Child, L. (2002). That Pesky Rat. Cambridge, MA: Candlewick Press.
So, since rats were up for review yesterday, I thought I'd continue this ratty topic with a book for younger readers.
In That Pesky Rat, a rat shares his story, describing his life on the streets and his desire to be loved as a pet and to have a real name instead of "that pesky rat." (To which I must reply, Mr. Rat should be happy to only be called pesky. I've heard many rats called worse...but then those terms aren't really appropriate for a children's picturebook).
The illustrations are done in Child's usual style--meaning there's a lot of fun with fonts, designs and mixed media.
Since That Pesky Rat is structured as a autobiography, children could share their own stories after reading this book. They could attempt to write stories from the point of view of their own pet or a pet they would like to have, paying attention to the idea of comparing the protagonist's experiences to those of others.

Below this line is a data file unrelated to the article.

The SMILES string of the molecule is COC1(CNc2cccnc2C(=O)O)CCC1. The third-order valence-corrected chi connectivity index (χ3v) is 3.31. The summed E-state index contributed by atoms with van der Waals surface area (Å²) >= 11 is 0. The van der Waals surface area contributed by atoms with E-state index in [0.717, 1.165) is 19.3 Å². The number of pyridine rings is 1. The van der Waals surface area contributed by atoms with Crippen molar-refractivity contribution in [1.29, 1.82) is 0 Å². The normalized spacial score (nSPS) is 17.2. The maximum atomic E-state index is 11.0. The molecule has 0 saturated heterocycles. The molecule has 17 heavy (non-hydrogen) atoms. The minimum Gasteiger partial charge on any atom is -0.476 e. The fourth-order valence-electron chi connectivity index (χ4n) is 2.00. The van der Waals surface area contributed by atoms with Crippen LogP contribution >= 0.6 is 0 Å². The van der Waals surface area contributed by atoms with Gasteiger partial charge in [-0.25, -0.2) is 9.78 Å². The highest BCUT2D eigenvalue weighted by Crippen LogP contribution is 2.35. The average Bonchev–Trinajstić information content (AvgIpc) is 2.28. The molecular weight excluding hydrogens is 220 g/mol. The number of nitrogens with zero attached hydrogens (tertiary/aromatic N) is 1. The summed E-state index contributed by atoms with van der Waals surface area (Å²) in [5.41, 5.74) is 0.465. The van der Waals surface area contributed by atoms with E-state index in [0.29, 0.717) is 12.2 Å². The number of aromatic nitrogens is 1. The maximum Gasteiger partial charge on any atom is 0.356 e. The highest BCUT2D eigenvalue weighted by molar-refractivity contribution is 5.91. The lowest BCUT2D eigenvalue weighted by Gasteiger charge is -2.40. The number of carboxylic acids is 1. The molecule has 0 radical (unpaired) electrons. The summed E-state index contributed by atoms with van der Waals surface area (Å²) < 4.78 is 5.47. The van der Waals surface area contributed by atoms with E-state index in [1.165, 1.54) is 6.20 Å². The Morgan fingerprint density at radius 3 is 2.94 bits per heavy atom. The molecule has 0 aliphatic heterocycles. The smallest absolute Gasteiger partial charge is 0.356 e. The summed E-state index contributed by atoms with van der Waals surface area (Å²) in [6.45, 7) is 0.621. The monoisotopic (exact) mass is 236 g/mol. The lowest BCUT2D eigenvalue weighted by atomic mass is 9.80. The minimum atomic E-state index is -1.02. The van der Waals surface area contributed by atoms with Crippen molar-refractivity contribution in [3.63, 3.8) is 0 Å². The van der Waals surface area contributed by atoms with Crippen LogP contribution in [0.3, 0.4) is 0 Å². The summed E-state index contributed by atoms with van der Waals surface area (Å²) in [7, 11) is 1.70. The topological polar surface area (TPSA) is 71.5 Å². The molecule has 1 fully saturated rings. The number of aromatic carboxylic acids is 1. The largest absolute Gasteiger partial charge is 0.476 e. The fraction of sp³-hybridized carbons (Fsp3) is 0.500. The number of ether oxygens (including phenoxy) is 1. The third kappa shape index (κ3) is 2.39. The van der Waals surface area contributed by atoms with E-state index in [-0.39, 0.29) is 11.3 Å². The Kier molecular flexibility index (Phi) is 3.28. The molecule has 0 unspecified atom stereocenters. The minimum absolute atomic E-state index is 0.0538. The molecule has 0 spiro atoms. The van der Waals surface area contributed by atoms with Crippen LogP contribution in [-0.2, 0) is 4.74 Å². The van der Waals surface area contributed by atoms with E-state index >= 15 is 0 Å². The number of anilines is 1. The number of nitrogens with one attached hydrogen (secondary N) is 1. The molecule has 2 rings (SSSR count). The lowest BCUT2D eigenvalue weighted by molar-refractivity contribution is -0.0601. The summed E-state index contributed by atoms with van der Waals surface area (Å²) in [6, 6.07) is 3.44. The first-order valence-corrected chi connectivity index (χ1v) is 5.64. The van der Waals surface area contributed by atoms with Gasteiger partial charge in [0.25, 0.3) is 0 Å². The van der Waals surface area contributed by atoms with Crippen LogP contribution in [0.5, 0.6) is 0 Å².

Students could also write a newspaper ad, describing some wild animal as an animal in search of a new owner or zoo. Instead of just personality preferences, they could also include the animal's eating habits, preferred climates, etc.
Although probably not the intended purpose, this book could be shared with children who have been stolen from or have lost their home, whether in a fire or in the current economic climate. Since Rat's trash can is regularly emptied, a teacher could focus on how rat must feel because of that experience.
This is also an excellent book to discuss how name calling or the way other people feel about you can influence your emotions or the way you perceive yourself. Students can reflect on a moment when someone has made them feel bad about themselves or split into groups and give one another compliments.
That Pesky Rat may also be used to discuss adopting pets, especially those animals traditionally overlooked.
Quotes of Note:
"This is me. I'm the one with the pointy noise and beady eyes. The cutesy one in the middle."
"Most of all I would like to have a name, instead of just that pesky rat."
"I think I'd really like one of those owners who does a lot of sitting around."